Record daily increase in global coronavirus cases

World Health Organization says the total number of cases of COVID-19 in the world rose by 284,196 in 24 hours.

Elad Benari, Canada ,

Lab technician working on coronavirus vaccine
Lab technician working on coronavirus vaccine

The World Health Organization on Friday reported a record increase in global coronavirus cases, with the total rising by 284,196 in 24 hours, Reuters reports.

Deaths rose by 9,753, the biggest one-day increase since a record high of 9,797 deaths on April 30.

The previous WHO record for new cases was 259,848 on July 18. Deaths have averaged 5,000 a day in July, up from an average of 4,600 a day in June.

The WHO reported 69,641 new cases in the United States, 67,860 in Brazil, 49,310 in India and 13,104 in South Africa. The largest increases in new deaths were 3,876 in Peru, 1,284 in Brazil, 1,074 in the United States, 790 in Mexico and 740 in India.

Peru recently reviewed its COVID-19 data and in one day increased its total death toll by 3,000 to a total of over 17,000 fatalities.

India on July 17 became the third country in the world to record more than 1 million cases of the new coronavirus, behind only the United States and Brazil. Epidemiologists say India is still likely months from hitting its peak.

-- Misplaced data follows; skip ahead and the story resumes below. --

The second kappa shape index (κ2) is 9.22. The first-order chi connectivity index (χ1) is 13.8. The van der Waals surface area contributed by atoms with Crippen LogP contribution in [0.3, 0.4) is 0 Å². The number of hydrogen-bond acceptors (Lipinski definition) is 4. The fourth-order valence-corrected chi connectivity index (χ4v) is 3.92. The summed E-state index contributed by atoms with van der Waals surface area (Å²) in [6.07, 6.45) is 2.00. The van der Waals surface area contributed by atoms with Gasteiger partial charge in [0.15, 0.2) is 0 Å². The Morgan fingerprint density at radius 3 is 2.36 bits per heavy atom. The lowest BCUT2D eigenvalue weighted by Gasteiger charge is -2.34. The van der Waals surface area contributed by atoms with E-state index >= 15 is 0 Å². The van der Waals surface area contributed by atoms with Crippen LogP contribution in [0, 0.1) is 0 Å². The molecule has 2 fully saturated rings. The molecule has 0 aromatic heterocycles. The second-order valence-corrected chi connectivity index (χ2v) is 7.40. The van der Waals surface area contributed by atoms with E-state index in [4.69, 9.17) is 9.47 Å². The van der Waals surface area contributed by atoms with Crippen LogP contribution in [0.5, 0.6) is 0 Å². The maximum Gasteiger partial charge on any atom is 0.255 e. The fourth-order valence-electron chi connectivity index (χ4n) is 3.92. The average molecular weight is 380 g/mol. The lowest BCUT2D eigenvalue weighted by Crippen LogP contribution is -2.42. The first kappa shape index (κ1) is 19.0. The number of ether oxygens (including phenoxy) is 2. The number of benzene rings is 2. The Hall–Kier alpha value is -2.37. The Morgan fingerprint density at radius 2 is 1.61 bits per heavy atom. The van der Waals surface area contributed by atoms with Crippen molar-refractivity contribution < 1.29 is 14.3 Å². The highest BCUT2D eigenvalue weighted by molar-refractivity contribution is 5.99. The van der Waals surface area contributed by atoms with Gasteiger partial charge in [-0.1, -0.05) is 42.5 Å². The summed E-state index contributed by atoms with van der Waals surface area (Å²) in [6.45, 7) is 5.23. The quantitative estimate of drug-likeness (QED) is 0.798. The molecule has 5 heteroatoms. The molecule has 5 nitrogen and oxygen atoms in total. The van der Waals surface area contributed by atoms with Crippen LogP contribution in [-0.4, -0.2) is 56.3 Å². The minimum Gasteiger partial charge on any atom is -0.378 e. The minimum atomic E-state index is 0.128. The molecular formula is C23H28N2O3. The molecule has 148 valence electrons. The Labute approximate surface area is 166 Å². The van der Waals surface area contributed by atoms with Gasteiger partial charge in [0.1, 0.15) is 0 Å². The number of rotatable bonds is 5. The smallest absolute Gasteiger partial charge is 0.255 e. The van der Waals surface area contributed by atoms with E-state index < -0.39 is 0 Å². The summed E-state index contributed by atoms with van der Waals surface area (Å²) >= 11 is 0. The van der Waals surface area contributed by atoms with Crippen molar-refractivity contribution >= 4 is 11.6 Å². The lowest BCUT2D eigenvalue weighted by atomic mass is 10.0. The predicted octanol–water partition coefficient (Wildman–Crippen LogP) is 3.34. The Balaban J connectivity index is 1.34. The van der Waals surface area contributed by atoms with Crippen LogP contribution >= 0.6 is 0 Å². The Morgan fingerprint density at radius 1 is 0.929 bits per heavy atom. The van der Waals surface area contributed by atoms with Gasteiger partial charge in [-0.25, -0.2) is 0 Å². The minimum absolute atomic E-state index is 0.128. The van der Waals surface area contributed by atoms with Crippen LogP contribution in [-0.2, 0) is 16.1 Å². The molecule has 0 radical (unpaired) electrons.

Cases and deaths in the US have been on the rise in recent weeks. On Thursday, the US recorded more than 1,000 deaths from COVID-19 for the third day in a row.

Earlier this week, President Donald Trump warned that the coronavirus crisis in the United States is likely to "get worse before it gets better."

"Some areas of our country are doing very well. Others are doing less well. It will probably unfortunately get worse before it gets better," Trump said at his first formal White House virus briefing since the end of April.

Trump urged Americans to wear facemasks to help prevent the spread of the highly contagious virus.

(Arutz Sheva’s North American desk is keeping you updated until the start of Shabbat in New York. The time posted automatically on all Arutz Sheva articles, however, is Israeli time.)